Calumet City, IL. (ECWd) –
Imagine a world in which school board members, or any other public board for that matter, could simply hold a fake “trial” and “convict” an elected board member they didn’t like of “crimes” and then vote to remove them from the board based on those fake convictions. Voters would and should be outraged by a local board taking their right to vote and have their vote count away from them without due process.
This is a real event in Dolton School District #149 located in Calumet City, Illinois.
On November 16, 2022, the Dolton School District 149 Board of Education held a meeting in which board member Rayya Ghani attended and participated. The Board allegedly removed her from office on Nov 3rd.
When the board decided to enter into closed session, board member Ghani entered the closed session meeting room and was instructed to leave. She refused. Calumet City police were called and after lengthy discussions between the police, Ghani, and the board attorney, the board reentered into open session again and suspended the remainder of the meeting and adjourned.
On October 11, 2022, the Dolton School District 149 Board of Education held a meeting in which they claimed board president Rayya Ghani had violated her Oath of Office and passed a Resolution removing her as president.
Ghani disputes all charges included in the Resolution. Nothing in District 149’s policy permits removal of board president. Nothing in the Illinois School Code permits removal of board president, however, the school code does permit appointing a President Pro Tem when the President refuses to perform her duties, but that is not what District 149 did in this case. In addition, the school code mandates the Vice-President be appointed as President Pro Tem, the district did not appoint the vice-chairman, instead it removed the chairman, bypassed the vice-chairman, and appointed an entirely different board member as chairman.
On November 3, 2022, the Dolton School District 149 Board of Education decided to hold a meeting where they would proffer “charges” against elected school board member Rayya Ghani, hold a Hearing or “trial” and censure and “convict” her of what amount to criminal charges, and then vote to remove her from the board of education based off of their “conviction” of her.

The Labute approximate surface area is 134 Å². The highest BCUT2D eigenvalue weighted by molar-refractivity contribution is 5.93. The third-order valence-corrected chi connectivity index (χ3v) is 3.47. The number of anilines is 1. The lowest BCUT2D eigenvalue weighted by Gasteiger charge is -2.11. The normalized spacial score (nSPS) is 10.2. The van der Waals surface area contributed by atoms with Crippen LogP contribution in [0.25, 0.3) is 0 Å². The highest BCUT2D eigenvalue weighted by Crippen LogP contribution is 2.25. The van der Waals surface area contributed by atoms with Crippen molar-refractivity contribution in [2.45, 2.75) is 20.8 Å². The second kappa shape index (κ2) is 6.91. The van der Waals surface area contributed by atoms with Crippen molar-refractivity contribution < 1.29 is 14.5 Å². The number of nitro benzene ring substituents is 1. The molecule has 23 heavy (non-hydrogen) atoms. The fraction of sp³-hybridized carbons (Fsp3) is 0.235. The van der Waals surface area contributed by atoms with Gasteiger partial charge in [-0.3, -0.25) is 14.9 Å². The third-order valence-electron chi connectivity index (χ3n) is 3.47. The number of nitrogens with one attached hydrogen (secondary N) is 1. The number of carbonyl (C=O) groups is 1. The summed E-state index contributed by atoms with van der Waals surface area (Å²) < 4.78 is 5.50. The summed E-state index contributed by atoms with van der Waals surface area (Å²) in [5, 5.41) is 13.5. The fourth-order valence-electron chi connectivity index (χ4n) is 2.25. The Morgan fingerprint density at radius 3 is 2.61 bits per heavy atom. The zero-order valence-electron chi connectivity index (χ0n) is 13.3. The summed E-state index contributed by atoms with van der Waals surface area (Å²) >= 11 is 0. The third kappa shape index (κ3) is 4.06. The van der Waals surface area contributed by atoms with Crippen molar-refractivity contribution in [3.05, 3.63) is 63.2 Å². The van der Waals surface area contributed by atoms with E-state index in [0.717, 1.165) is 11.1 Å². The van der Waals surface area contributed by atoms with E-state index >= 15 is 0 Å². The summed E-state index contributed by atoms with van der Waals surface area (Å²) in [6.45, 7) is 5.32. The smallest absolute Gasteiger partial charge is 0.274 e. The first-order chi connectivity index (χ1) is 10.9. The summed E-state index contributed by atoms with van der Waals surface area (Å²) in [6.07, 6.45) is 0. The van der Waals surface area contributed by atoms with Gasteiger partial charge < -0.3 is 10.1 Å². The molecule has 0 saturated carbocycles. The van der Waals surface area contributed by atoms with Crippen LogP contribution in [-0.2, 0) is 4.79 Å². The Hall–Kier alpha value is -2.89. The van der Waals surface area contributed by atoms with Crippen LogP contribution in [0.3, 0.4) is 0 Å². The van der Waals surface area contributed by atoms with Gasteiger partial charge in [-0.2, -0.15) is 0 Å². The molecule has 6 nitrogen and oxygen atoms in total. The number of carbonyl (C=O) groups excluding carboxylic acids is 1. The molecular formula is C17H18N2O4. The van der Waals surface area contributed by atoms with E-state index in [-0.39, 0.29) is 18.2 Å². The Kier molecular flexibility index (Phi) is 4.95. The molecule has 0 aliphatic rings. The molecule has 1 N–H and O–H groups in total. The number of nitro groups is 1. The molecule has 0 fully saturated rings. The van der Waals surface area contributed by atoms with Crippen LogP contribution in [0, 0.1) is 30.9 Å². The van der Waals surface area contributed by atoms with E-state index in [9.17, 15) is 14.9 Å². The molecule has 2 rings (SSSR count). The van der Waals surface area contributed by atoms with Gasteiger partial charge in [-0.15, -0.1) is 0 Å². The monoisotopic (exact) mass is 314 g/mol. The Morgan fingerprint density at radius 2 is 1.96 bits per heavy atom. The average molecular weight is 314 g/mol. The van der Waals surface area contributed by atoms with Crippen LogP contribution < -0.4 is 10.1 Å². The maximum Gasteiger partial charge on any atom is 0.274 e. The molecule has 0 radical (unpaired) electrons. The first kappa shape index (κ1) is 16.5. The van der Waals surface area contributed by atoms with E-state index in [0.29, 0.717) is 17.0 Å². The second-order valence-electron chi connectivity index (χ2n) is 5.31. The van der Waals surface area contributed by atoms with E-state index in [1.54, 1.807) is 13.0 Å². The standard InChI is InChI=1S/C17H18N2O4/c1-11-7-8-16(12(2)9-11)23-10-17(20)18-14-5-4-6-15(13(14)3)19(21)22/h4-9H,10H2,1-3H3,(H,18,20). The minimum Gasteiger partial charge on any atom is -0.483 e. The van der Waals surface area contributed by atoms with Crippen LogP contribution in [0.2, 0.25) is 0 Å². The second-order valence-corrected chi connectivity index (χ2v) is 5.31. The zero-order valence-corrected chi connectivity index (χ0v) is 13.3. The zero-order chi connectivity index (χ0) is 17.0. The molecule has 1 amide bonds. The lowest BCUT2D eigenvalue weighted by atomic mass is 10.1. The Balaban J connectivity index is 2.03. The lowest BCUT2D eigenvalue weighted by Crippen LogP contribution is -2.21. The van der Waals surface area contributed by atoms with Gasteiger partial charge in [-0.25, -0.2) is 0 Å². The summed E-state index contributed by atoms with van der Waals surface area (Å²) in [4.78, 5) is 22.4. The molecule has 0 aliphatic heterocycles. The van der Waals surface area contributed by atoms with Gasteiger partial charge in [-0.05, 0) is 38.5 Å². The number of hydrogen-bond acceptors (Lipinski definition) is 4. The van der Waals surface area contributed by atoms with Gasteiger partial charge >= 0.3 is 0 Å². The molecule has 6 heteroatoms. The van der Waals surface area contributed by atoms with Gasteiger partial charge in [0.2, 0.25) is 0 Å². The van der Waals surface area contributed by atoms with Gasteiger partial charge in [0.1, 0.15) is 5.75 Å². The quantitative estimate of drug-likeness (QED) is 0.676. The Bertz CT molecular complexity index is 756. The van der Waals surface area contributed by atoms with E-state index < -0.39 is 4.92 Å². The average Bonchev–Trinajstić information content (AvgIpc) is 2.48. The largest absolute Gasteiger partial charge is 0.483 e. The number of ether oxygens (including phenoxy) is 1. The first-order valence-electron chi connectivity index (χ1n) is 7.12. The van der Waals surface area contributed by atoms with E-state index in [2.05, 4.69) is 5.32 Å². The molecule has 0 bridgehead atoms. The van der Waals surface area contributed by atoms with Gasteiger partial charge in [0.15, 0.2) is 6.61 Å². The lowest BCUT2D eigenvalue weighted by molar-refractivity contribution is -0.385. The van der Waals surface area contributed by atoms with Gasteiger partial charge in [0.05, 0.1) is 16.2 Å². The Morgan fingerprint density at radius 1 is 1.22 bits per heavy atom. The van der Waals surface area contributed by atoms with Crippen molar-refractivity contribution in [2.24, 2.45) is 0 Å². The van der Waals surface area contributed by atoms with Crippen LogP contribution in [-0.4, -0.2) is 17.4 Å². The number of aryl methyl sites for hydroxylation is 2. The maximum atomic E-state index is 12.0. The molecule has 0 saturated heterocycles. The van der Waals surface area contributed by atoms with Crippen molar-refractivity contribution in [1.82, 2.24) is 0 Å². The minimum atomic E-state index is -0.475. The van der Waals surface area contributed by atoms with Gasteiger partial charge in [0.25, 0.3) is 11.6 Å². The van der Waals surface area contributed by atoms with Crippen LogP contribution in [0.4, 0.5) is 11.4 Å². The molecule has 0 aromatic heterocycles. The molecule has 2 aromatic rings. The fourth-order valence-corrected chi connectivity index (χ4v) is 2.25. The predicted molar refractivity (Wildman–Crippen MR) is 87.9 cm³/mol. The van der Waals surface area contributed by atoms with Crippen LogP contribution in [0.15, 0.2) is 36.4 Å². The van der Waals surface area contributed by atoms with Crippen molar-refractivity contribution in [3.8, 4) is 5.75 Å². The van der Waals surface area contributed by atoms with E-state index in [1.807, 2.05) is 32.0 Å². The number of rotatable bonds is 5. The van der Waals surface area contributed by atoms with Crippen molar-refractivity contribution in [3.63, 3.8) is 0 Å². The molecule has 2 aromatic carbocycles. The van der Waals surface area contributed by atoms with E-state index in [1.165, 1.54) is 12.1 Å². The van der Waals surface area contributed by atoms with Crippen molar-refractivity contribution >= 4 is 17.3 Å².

Ghani disputes all charges included in the agenda and Resolution approved at the Nov 3rd meeting and disputed the board’s powers to remove her from office. We agree they exceeded their powers here.
We suggest an Illinois School Board of Education does not possess the powers to declare a board member seat vacant for [criminal] charges the board itself allegedly “convicted” that board member of. Conviction powers belong in the Courts.
The school district’s attorney, Edward James Wong III, of Del Galdo Law Group, should shoulder much of the blame for this apparent bad legal advice and removal of an elected school board member without authority. Wong also wrongly thought he possessed powers to direct the board secretary to not take proper meeting minutes (see the 30-minute mark in the below video). She refused his fake directive.
While there certainly are situations in which a school board can declare a seat vacant, they cannot hold a trial, convict a board member, then declare the seat vacant based on their fake conviction. See Brown v Johnson, 2005, where the First Appellate Court determined a school board could determine the facts which give rise to a vacancy and could declare a seat vacant – Brown was about residency. In any event, there was definitely no “conviction” by a court which would have given rise to this alleged vacancy in Dolton SD #149, it would therefore be impossible for the district to determine facts of a conviction for a vacancy, based on convictions that never happened in a Court. I talk about this during public comment time (see the 33:14 mark in below video).
Section 105 ILCS 5/10-11 of the Illinois School Code explains when vacancies occur, and generally, an office is vacant upon death, resignation in writing, under legal disability (this is a legal term), ceasing to live within the district, conviction of an infamous crime or of any offense involving a violation of official oath or of a violent crime against a child (“conviction” is a Court action, not a school board action), removal from office (by a court or regional superintendent), etc.
Finally, the Regional Superintendent of Education, South Cook, stated she would never have agreed to this removal, and her office is the only office authorized to remove a board member for willful failure to perform duties. She did mention Brown v Johnson, which, as we wrote about above was a residency question.
Meeting video is below. It ends when the board enters closed session.